"IV. After the claimant had begun work under his contract, it was discovered that a portion of the walls still standing had been so injured by the fire as to be unfit for building a superstructure thereon. Commodore Hitchcock, commanding the naval station, thereupon ordered that the walls be further razeed, and pursuant to his orders, about one-third of the portion then standing was taken down by the claimant before proceeding to build. The effect of this second razeeing was that the claimant had to substitute new brick-work for that so removed; and the additional cost of construction thereby thrown upon him was the sum of $4,050; and for it he has received no remuneration additional to the price named or consideration expressed in the contract. It does not appear that at the time Commodore Hitchcock ordered the walls to be further razeed the defendants' officers made any pretence or claim that the increased expense was to be borne by the claimant as work required by the contract; nor does it appear that the claimant made any objection to the taking down of the walls as ordered by Commodore Hitchcock."

The appellee claimed compensation beyond the contract price for the additional cost of construction rendered necessary by rebuilding that portion of the walls torn down by order of Commodore Hitchcock. The United States contended that it was covered by the terms of his contract.

In our opinion the court of claims committed no error in allowing the claim of the contractor.

The language of the specifications is, perhaps, susceptible of two meanings. According to one, it is as if it read that "the foundations and the brick walls now standing," so far as they "were uninjured by the fire, will remain;" according to the other, that "the foundations and brick walls now standing," being such as "were uninjured by the fire, will remain." But, without going into any refinements of merely verbal interpretation, we think the meaning of the parties, explained by the circumstances attending the transaction, is sufficiently plain, and determine satisfactorily their relative rights and obligations.

It must be conceded, we think, that it was intended that the old portion of the work was to remain as part of the new structure only so far as it was in fact fit to do so, having reference to the character and uses of the building, and that the United States had the right to determine the fact of fitness. It was clearly its interest to do so, in advance of bidding, because if it reserved the right to make the determination at any stage in the progress of the work, or even at the time of final acceptance on its completion, the whole risk of the contingency would be thrown upon the contractor, who could only indemnify himself by an increase in the estimate of probable cost; and the government would thus be compelled to pay for an uncertainty which could as well be resolved in advance. The United States having a right to determine the fact, it would be reasonable, having regard merely to its own interests, to do so before letting the contract. It would be equally reasonable and just to the contractor that the decision should be made at the outset; and as the right to make it belongs to the proprietor, the duty follows to exercise it so that the contractor shall not be misled and injured.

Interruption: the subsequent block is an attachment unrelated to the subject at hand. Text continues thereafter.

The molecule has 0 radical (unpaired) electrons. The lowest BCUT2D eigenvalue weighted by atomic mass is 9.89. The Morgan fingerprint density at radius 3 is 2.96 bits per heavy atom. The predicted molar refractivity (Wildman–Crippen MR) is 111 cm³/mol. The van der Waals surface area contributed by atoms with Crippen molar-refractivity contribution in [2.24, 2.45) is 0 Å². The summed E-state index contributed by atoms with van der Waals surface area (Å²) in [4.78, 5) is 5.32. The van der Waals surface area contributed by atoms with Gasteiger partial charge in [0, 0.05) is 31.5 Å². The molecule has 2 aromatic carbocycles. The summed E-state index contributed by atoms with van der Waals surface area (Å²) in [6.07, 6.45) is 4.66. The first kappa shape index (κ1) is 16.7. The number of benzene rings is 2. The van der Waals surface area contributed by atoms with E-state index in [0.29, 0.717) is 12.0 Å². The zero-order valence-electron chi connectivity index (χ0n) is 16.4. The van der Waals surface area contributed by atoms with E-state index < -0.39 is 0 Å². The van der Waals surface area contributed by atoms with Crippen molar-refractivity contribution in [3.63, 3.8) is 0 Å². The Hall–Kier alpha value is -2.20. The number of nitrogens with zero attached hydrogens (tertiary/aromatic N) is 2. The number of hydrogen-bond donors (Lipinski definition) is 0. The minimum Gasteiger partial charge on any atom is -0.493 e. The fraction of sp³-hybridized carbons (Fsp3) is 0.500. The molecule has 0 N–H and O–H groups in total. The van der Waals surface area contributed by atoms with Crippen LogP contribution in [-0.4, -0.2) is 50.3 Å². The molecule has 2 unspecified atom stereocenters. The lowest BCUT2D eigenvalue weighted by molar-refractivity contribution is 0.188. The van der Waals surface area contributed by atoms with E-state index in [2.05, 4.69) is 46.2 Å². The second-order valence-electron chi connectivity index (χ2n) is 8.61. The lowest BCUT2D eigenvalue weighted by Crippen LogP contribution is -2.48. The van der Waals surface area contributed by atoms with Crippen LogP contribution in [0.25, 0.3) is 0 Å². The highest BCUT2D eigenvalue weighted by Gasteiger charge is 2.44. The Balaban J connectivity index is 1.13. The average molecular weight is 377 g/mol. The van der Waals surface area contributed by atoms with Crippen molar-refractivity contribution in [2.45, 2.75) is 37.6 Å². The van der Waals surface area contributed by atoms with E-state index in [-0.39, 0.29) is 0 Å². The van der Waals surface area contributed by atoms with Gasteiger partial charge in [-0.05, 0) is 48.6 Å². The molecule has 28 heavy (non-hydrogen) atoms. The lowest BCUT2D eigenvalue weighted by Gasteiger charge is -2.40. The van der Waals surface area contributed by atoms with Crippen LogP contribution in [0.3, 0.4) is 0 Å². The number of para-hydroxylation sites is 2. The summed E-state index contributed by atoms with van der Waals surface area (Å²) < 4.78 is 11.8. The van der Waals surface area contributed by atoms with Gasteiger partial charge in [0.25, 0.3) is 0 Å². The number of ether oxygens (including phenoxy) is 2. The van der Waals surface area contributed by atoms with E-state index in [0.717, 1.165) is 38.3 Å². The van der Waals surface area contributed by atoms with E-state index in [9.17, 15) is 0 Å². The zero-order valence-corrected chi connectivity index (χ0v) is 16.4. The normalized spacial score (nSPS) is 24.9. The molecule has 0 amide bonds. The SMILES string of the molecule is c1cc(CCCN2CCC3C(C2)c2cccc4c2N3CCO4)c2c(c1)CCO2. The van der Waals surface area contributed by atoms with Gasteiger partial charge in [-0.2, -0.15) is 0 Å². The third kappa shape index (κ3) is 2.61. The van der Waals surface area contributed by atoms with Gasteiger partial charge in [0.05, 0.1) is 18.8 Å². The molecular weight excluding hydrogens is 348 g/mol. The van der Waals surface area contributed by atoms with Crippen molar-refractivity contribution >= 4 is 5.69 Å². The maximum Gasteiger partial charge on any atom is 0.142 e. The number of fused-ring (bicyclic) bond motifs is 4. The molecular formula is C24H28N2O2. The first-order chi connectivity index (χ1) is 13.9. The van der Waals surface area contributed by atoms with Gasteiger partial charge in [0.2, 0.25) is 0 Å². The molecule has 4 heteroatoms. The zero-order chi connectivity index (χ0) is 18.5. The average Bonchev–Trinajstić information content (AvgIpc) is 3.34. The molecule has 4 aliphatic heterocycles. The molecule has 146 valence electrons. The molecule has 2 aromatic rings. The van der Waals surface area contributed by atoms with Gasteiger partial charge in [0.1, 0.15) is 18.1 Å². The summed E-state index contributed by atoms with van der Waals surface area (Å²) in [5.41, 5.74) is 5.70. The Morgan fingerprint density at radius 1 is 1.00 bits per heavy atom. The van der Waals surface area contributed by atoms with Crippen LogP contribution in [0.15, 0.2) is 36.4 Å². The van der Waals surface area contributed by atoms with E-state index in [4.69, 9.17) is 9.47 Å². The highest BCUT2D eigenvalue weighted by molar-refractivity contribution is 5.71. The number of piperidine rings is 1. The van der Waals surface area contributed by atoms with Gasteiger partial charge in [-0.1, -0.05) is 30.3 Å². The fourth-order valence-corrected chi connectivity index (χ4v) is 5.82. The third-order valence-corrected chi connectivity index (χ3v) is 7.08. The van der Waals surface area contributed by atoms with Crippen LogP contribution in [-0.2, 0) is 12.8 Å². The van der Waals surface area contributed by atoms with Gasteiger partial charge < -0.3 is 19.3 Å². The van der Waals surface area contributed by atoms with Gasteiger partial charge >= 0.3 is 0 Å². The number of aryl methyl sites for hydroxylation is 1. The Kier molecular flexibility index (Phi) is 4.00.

Under the circumstances in the present case, and according to the terms of the specifications, we think it was the duty of the officers acting for the United States, the right performance of which the government assumed, to point out to the bidders the parts of the foundations and walls which were in fact so far uninjured as to enter into the new structure, and that this was actually done by dismantling and stripping the burnt building, so that upon inspection of what was left standing the proposing contractor would be able by measurement to ascertain precisely what new work he was to do and be paid for. To require him to determine the fact for himself provisionally, subject at any time before completion of the work to have his judgment reversed, and to be required in consequence to perform work which he could not and did not provide for in his estimates, would be unreasonable and unjust. The inspection invited by the advertisement was not for the purpose of assisting the contractor to determine subject to such a condition the question of the fitness of the standing walls to remain, but was, as we think, that he might see as part of the plan of the work what the authorized agents of the United States had designated as intended to remain in the permanent structure. It was the duty of the United States to point out the work deemed to be sufficiently uninjured to remain, and this was performed by allowing it to stand, and by not directing it to be taken down. We lay no stress, as the court of claims did not, on what was said at the time to that effect by unauthorized subordinates. The foundation and walls themselves, as left standing by authority of the proper officers, constituted under the circumstances a representation on the part of the United States that they had been adjudged to be so far uninjured by fire that they were to remain, upon the faith of which the intending contractor was entitled to rely for the purpose of estimating the probable cost of the work to be done.

Judgment in favor of the appellee was rendered by the court of claims upon two other claims for small amounts, in respect to which we do not deem it necessary to say more than that it appears to us the allowance was proper. The defence by reason of the statute of limitations, also for the reasons alleged in the opinion of that court, was, in our opinion, properly overruled.

The judgment of the court of claims is accordingly


Summaries of

United States v. Gibbons

Nov 12, 1883
109 U.S. 200 (1883)
Case details for

United States v. Gibbons

Case Details



Date published: Nov 12, 1883


109 U.S. 200 (1883)
3 S. Ct. 117